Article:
Melissa Etheridge talks about her Tao before her concert at Belly Up
Back in 2013, while working on a proposed box set of archival recordings, singer-songwriter Melissa Etheridge came across a group of songs that had been recorded in the late 1980s but never released.
Now, she’s taking these tunes on the road as part of her newest album, “One Way Out.” She performs at the Belly Up on Aug. 17. For fans familiar with the singer’s biggest hits from the mid-1990s, “One Way Out” (both the title track and the album) has a harder rock edge and goes heavy on her distinctive voice and guitar sound.
“My intention was to show that I’m a rock-and-roller,” Etheridge said during a recent phone interview.
Lively and effervescent, you get the sense that she loves what she does and has limitless energy, especially when it comes to her job of more than three decades. And this album was a bit of a return to those roots.
“I got this idea to get the band back together — the original, very first band I ever toured with, which was Kevin McCormick on bass, Fritz Lewak on drums and John Shanks on guitar,” she said. “These guys are monsters.”
They recorded with her on the album, and the rest is (recent) history.
Looking back, Etheridge said she’s happy these songs are being dusted off the shelf, as a lot has changed since she decided not to release them initially. As to why she waited?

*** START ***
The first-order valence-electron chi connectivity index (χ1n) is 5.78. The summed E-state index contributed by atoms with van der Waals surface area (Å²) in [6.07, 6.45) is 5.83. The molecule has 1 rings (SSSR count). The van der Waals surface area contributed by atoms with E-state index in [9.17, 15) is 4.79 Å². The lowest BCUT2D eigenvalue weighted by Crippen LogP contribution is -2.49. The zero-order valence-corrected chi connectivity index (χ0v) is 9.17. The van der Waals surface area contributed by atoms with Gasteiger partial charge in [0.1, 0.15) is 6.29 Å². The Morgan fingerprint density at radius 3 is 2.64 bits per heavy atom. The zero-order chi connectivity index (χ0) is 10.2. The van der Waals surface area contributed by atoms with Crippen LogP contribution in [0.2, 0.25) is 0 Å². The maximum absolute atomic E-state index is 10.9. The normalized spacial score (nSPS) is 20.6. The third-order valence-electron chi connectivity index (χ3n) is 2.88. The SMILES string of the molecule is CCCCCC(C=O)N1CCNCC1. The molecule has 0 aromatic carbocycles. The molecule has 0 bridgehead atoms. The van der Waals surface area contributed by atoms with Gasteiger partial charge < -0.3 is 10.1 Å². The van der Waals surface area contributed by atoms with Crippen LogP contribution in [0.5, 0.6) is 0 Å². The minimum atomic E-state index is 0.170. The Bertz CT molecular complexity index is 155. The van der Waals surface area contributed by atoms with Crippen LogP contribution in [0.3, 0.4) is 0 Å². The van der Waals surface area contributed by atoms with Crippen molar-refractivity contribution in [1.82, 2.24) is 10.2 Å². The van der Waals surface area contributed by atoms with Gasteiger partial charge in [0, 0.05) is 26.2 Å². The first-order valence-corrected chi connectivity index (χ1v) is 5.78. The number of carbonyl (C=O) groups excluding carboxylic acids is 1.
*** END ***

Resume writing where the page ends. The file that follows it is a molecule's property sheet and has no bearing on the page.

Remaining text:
“I was still very confused about who I was and was easily drawn off track sometimes,” she said.
But now she feels ready and then some.
“These songs now — the me now is so different of the me 30 years ago, because I’m not afraid of my strength,” she said. “I’m not afraid to get up there and RAWR ‘I’m a rock god.’ These songs were feminist; singing these songs now is like getting my power back, power that I had dampened on my own when I was younger and less sure of myself.”
Those headed to the show are likely to pick up on that rollicking attitude as Etheridge looks forward to another return to Colorado, several years after lifting a self-imposed, 26-year boycott of the state (in 2015) in protest of Colorado’s Amendment 2 passage in 1993.
“After being away for a long time, I try to come back every year,” she said. “I love playing Colorado, the landscape there. I’ve played everywhere around the area. Especially Belly Up, with 400 people standing up in front of me. It’s a sweaty, hot rock and roll night. And, we’re going to turn it up!”
Dipping into a seemingly endless well of enthusiasm, Etheridge breezed through our tight 15-minute phone call, one of many on her schedule that day.
When asked about how she keeps it up after all this time, she said, “Because I don’t ever think of it as hard. I don’t ever say that. I’m very grateful. I know that I’m doing things that 99.9% of people don’t get to do, and I’ve learned a lot. I have learned about life, I’ve learned about health, and one of the strongest lessons I have learned is that I will be what I think I am. I wanted this to be an amazing journey that’s constantly challenging and constantly rewarding. And it is.”
It’s a challenge not to get swept up in her overwhelming positivity, but that positivity does strike a balance with a wisdom built from years of success and struggles — both in and out of the spotlight.
“I’ve climbed that mountain; I’ve made it,” she said. “I want to say, ‘You can do this, let’s not make ourselves small anymore.’ Let’s inspire each other.”
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